Home Artificial Intelligence MIT researchers mix deep learning and physics to repair motion-corrupted MRI scans

MIT researchers mix deep learning and physics to repair motion-corrupted MRI scans

MIT researchers mix deep learning and physics to repair motion-corrupted MRI scans

In comparison with other imaging modalities like X-rays or CT scans, MRI scans provide high-quality soft tissue contrast. Unfortunately, MRI is very sensitive to motion, with even the smallest of movements leading to image artifacts. These artifacts put patients liable to misdiagnoses or inappropriate treatment when critical details are obscured from the physician. But researchers at MIT could have developed a deep learning model able to motion correction in brain MRI.

“Motion is a standard problem in MRI,” explains Nalini Singh, an Abdul Latif Jameel Clinic for Machine Learning in Health (Jameel Clinic)-affiliated PhD student within the Harvard-MIT Program in Health Sciences and Technology (HST) and lead creator of the paper. “It’s a reasonably slow imaging modality.”

MRI sessions can take anywhere from a couple of minutes to an hour, depending on the style of images required. Even throughout the shortest scans, small movements can have dramatic effects on the resulting image. Unlike camera imaging, where motion typically manifests as a localized blur, motion in MRI often leads to artifacts that may corrupt the entire image. Patients could also be anesthetized or requested to limit deep respiration to be able to minimize motion. Nevertheless, these measures often can’t be taken in populations particularly vulnerable to motion, including children and patients with psychiatric disorders. 

The paper, titled “Data Consistent Deep Rigid MRI Motion Correction,” was recently awarded best oral presentation on the Medical Imaging with Deep Learning conference (MIDL) in Nashville, Tennessee. The strategy computationally constructs a motion-free image from motion-corrupted data without changing anything in regards to the scanning procedure. “Our aim was to mix physics-based modeling and deep learning to get the most effective of each worlds,” Singh says.

The importance of this combined approach lies inside ensuring consistency between the image output and the actual measurements of what’s being depicted, otherwise the model creates “hallucinations” — images that appear realistic, but are physically and spatially inaccurate, potentially worsening outcomes in relation to diagnoses.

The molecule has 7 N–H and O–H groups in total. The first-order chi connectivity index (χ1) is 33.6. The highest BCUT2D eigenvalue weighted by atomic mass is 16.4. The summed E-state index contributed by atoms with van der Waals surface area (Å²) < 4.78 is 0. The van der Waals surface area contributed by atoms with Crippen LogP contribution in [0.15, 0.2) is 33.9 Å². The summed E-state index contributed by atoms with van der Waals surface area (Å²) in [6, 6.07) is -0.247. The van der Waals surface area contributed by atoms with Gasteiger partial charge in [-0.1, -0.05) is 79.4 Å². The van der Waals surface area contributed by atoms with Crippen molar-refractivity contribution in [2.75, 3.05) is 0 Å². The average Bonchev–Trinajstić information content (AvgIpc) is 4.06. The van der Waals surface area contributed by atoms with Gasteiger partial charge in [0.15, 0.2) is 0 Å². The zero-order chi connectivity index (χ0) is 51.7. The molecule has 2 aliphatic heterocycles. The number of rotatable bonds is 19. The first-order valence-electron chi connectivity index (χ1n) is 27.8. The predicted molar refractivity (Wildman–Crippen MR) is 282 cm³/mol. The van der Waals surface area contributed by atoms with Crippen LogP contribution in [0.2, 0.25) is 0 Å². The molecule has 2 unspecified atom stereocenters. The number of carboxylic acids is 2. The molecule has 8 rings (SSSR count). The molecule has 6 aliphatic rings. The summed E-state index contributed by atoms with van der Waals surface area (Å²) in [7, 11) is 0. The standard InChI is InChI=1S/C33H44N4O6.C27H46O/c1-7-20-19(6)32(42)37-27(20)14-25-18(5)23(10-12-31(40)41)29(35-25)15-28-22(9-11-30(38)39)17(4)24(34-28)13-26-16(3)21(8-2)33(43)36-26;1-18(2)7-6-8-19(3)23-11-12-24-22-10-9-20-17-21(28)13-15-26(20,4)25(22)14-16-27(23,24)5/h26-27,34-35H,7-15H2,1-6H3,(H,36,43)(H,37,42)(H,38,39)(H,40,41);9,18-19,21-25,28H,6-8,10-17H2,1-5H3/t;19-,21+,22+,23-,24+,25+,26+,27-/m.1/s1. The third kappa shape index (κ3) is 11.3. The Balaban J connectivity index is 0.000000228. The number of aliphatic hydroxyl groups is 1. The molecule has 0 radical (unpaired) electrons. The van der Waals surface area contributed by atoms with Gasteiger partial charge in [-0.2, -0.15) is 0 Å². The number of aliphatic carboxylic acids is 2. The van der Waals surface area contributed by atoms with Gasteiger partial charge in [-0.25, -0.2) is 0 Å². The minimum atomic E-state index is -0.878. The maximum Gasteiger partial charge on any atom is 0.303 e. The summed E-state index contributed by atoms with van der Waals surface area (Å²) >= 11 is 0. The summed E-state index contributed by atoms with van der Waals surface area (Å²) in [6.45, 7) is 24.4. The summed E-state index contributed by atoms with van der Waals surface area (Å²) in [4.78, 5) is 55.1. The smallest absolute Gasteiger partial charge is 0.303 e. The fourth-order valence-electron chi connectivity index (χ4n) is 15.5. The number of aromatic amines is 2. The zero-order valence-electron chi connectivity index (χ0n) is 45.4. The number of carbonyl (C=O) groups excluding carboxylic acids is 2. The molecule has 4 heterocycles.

Procuring an MRI freed from motion artifacts, particularly from patients with neurological disorders that cause involuntary movement, comparable to Alzheimer’s or Parkinson’s disease, would profit greater than just patient outcomes. A study from the University of Washington Department of Radiology estimated that motion affects 15 percent of brain MRIs. Motion in every type of MRI that results in repeated scans or imaging sessions to acquire images with sufficient quality for diagnosis leads to roughly $115,000 in hospital expenditures per scanner on an annual basis.

In response to Singh, future work could explore more sophisticated sorts of head motion in addition to motion in other body parts. As an illustration, fetal MRI suffers from rapid, unpredictable motion that can’t be modeled only by easy translations and rotations. 

“This line of labor from Singh and company is the following step in MRI motion correction. Not only is it excellent research work, but I imagine these methods shall be utilized in every kind of clinical cases: children and older folks who cannot sit still within the scanner, pathologies which induce motion, studies of moving tissue, even healthy patients will move within the magnet,” says Daniel Moyer, an assistant professor at Vanderbilt University. “In the long run, I feel that it likely shall be standard practice to process images with something directly descended from this research.”

Co-authors of this paper include Nalini Singh, Neel Dey, Malte Hoffmann, Bruce Fischl, Elfar Adalsteinsson, Robert Frost, Adrian Dalca and Polina Golland. This research was supported partly by GE Healthcare and by computational hardware provided by the Massachusetts Life Sciences Center. The research team thanks Steve Cauley for helpful discussions. Additional support was provided by NIH NIBIB, NIA, NIMH, NINDS, the Blueprint for Neuroscience Research, a part of the multi-institutional Human Connectome Project, the BRAIN Initiative Cell Census Network, and a Google PhD Fellowship.


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